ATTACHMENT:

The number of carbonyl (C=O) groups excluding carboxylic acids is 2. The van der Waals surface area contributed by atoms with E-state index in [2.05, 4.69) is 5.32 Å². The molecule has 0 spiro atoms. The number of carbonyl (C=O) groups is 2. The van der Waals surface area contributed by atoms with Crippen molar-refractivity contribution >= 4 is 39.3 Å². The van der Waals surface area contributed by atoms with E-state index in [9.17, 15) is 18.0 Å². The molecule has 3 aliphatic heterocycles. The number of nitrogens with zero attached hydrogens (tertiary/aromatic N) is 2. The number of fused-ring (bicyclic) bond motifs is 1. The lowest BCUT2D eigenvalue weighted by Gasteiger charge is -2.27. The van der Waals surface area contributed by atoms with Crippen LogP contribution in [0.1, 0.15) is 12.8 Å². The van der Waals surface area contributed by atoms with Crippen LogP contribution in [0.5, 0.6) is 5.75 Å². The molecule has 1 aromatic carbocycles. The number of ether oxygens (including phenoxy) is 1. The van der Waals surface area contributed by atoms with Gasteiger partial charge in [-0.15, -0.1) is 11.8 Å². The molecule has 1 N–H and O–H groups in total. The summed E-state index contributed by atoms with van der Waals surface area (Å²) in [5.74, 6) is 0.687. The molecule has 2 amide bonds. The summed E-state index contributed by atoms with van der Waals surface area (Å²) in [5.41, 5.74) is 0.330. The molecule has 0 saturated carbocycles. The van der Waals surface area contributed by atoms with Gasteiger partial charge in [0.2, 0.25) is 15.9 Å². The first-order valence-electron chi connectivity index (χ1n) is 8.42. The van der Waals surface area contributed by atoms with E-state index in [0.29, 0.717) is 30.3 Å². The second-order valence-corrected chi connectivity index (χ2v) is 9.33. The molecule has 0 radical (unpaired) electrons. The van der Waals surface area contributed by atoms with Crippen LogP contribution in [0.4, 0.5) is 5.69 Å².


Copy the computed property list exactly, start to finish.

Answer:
The number of carbonyl (C=O) groups excluding carboxylic acids is 2. The van der Waals surface area contributed by atoms with E-state index in [2.05, 4.69) is 5.32 Å². The molecule has 0 spiro atoms. The number of carbonyl (C=O) groups is 2. The van der Waals surface area contributed by atoms with Crippen molar-refractivity contribution >= 4 is 39.3 Å². The van der Waals surface area contributed by atoms with E-state index in [9.17, 15) is 18.0 Å². The molecule has 3 aliphatic heterocycles. The number of nitrogens with zero attached hydrogens (tertiary/aromatic N) is 2. The number of fused-ring (bicyclic) bond motifs is 1. The lowest BCUT2D eigenvalue weighted by Gasteiger charge is -2.27. The van der Waals surface area contributed by atoms with Crippen LogP contribution in [0.1, 0.15) is 12.8 Å². The van der Waals surface area contributed by atoms with Crippen LogP contribution in [0.5, 0.6) is 5.75 Å². The molecule has 1 aromatic carbocycles. The number of ether oxygens (including phenoxy) is 1. The van der Waals surface area contributed by atoms with Gasteiger partial charge in [-0.15, -0.1) is 11.8 Å². The molecule has 1 N–H and O–H groups in total. The summed E-state index contributed by atoms with van der Waals surface area (Å²) in [5.74, 6) is 0.687. The molecule has 2 amide bonds. The summed E-state index contributed by atoms with van der Waals surface area (Å²) in [5.41, 5.74) is 0.330. The molecule has 0 saturated carbocycles. The van der Waals surface area contributed by atoms with Gasteiger partial charge in [0.2, 0.25) is 15.9 Å². The first-order valence-electron chi connectivity index (χ1n) is 8.42. The van der Waals surface area contributed by atoms with E-state index in [0.29, 0.717) is 30.3 Å². The second-order valence-corrected chi connectivity index (χ2v) is 9.33. The molecule has 0 radical (unpaired) electrons. The van der Waals surface area contributed by atoms with Crippen LogP contribution in [0.4, 0.5) is 5.69 Å².